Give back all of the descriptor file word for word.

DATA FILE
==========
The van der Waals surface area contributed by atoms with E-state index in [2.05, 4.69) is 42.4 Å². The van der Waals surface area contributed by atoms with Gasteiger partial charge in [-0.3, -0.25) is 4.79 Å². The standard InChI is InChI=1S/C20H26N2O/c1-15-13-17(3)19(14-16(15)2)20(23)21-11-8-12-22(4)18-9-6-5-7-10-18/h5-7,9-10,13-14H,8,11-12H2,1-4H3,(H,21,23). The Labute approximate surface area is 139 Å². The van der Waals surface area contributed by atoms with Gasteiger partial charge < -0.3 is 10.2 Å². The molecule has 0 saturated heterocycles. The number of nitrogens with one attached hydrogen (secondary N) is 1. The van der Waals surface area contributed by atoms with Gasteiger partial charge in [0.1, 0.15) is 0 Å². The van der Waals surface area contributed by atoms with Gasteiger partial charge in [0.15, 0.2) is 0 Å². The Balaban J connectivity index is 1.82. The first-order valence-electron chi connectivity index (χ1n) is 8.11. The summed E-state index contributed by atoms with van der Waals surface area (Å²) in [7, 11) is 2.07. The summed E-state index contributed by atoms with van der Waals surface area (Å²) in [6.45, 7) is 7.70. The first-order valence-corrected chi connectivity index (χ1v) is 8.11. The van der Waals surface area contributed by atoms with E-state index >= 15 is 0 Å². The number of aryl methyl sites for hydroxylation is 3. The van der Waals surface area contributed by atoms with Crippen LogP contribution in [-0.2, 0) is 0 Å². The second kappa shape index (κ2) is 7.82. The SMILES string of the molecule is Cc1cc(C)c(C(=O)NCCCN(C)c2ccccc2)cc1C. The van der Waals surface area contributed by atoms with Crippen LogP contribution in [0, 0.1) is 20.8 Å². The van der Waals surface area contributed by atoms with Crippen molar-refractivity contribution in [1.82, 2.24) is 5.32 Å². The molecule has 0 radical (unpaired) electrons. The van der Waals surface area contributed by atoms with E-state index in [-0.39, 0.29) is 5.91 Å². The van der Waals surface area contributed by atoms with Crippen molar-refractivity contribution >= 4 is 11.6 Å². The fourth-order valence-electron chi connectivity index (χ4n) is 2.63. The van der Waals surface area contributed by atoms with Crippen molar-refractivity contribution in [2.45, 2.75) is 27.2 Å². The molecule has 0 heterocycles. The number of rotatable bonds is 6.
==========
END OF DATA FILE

The van der Waals surface area contributed by atoms with E-state index in [2.05, 4.69) is 42.4 Å². The van der Waals surface area contributed by atoms with Gasteiger partial charge in [-0.3, -0.25) is 4.79 Å². The standard InChI is InChI=1S/C20H26N2O/c1-15-13-17(3)19(14-16(15)2)20(23)21-11-8-12-22(4)18-9-6-5-7-10-18/h5-7,9-10,13-14H,8,11-12H2,1-4H3,(H,21,23). The Labute approximate surface area is 139 Å². The van der Waals surface area contributed by atoms with Gasteiger partial charge < -0.3 is 10.2 Å². The molecule has 0 saturated heterocycles. The number of nitrogens with one attached hydrogen (secondary N) is 1. The van der Waals surface area contributed by atoms with Gasteiger partial charge in [0.1, 0.15) is 0 Å². The van der Waals surface area contributed by atoms with Gasteiger partial charge in [0.15, 0.2) is 0 Å². The Balaban J connectivity index is 1.82. The first-order valence-electron chi connectivity index (χ1n) is 8.11. The summed E-state index contributed by atoms with van der Waals surface area (Å²) in [7, 11) is 2.07. The summed E-state index contributed by atoms with van der Waals surface area (Å²) in [6.45, 7) is 7.70. The first-order valence-corrected chi connectivity index (χ1v) is 8.11. The van der Waals surface area contributed by atoms with E-state index >= 15 is 0 Å². The number of aryl methyl sites for hydroxylation is 3. The van der Waals surface area contributed by atoms with Crippen LogP contribution in [-0.2, 0) is 0 Å². The second kappa shape index (κ2) is 7.82. The SMILES string of the molecule is Cc1cc(C)c(C(=O)NCCCN(C)c2ccccc2)cc1C. The van der Waals surface area contributed by atoms with Crippen LogP contribution in [0, 0.1) is 20.8 Å². The van der Waals surface area contributed by atoms with Crippen molar-refractivity contribution in [1.82, 2.24) is 5.32 Å². The molecule has 0 radical (unpaired) electrons. The van der Waals surface area contributed by atoms with E-state index in [-0.39, 0.29) is 5.91 Å². The van der Waals surface area contributed by atoms with Crippen molar-refractivity contribution >= 4 is 11.6 Å². The fourth-order valence-electron chi connectivity index (χ4n) is 2.63. The van der Waals surface area contributed by atoms with Crippen molar-refractivity contribution in [2.45, 2.75) is 27.2 Å². The molecule has 0 heterocycles. The number of rotatable bonds is 6.